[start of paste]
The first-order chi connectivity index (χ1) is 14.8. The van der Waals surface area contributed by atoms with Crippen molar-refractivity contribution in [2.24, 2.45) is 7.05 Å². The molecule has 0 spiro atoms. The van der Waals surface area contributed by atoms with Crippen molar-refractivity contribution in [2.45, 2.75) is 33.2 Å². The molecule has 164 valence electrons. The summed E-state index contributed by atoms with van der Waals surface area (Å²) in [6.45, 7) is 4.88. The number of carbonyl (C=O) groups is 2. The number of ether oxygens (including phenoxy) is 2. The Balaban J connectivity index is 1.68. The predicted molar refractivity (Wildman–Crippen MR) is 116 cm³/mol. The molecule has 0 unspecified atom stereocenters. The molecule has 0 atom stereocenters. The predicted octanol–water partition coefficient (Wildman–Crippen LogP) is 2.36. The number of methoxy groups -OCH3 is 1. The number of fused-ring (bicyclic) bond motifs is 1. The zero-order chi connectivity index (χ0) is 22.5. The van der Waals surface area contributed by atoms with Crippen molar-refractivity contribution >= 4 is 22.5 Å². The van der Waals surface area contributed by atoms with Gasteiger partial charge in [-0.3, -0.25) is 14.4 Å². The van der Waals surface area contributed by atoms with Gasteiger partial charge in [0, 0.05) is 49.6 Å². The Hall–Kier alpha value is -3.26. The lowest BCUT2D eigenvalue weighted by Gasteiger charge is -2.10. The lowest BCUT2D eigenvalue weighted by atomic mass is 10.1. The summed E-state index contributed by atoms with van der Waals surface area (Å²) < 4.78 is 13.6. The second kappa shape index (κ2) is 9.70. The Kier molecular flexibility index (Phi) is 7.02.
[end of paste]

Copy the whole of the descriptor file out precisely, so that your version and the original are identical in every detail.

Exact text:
The first-order chi connectivity index (χ1) is 14.8. The van der Waals surface area contributed by atoms with Crippen molar-refractivity contribution in [2.24, 2.45) is 7.05 Å². The molecule has 0 spiro atoms. The van der Waals surface area contributed by atoms with Crippen molar-refractivity contribution in [2.45, 2.75) is 33.2 Å². The molecule has 164 valence electrons. The summed E-state index contributed by atoms with van der Waals surface area (Å²) in [6.45, 7) is 4.88. The number of carbonyl (C=O) groups is 2. The number of ether oxygens (including phenoxy) is 2. The Balaban J connectivity index is 1.68. The predicted molar refractivity (Wildman–Crippen MR) is 116 cm³/mol. The molecule has 0 unspecified atom stereocenters. The molecule has 0 atom stereocenters. The predicted octanol–water partition coefficient (Wildman–Crippen LogP) is 2.36. The number of methoxy groups -OCH3 is 1. The number of fused-ring (bicyclic) bond motifs is 1. The zero-order chi connectivity index (χ0) is 22.5. The van der Waals surface area contributed by atoms with Crippen molar-refractivity contribution >= 4 is 22.5 Å². The van der Waals surface area contributed by atoms with Gasteiger partial charge in [-0.3, -0.25) is 14.4 Å². The van der Waals surface area contributed by atoms with Gasteiger partial charge in [0, 0.05) is 49.6 Å². The Hall–Kier alpha value is -3.26. The lowest BCUT2D eigenvalue weighted by Gasteiger charge is -2.10. The lowest BCUT2D eigenvalue weighted by atomic mass is 10.1. The summed E-state index contributed by atoms with van der Waals surface area (Å²) < 4.78 is 13.6. The second kappa shape index (κ2) is 9.70. The Kier molecular flexibility index (Phi) is 7.02.